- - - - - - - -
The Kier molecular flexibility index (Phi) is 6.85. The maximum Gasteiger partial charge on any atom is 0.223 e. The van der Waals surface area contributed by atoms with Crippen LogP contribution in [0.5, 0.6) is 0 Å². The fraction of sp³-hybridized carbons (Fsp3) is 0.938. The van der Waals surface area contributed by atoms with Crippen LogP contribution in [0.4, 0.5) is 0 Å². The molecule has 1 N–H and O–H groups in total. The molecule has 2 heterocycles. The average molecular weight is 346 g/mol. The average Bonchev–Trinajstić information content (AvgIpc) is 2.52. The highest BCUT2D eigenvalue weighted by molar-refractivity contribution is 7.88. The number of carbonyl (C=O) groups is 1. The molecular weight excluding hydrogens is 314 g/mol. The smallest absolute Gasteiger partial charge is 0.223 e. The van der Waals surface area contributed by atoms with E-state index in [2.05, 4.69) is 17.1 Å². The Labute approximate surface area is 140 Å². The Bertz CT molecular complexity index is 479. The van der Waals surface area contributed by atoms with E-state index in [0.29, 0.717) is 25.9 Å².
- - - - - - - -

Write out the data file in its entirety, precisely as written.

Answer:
The Kier molecular flexibility index (Phi) is 6.85. The maximum Gasteiger partial charge on any atom is 0.223 e. The van der Waals surface area contributed by atoms with Crippen LogP contribution in [0.5, 0.6) is 0 Å². The fraction of sp³-hybridized carbons (Fsp3) is 0.938. The van der Waals surface area contributed by atoms with Crippen LogP contribution in [0.4, 0.5) is 0 Å². The molecule has 1 N–H and O–H groups in total. The molecule has 2 heterocycles. The average molecular weight is 346 g/mol. The average Bonchev–Trinajstić information content (AvgIpc) is 2.52. The highest BCUT2D eigenvalue weighted by molar-refractivity contribution is 7.88. The number of carbonyl (C=O) groups is 1. The molecular weight excluding hydrogens is 314 g/mol. The smallest absolute Gasteiger partial charge is 0.223 e. The van der Waals surface area contributed by atoms with E-state index in [2.05, 4.69) is 17.1 Å². The Labute approximate surface area is 140 Å². The Bertz CT molecular complexity index is 479. The van der Waals surface area contributed by atoms with E-state index in [0.29, 0.717) is 25.9 Å².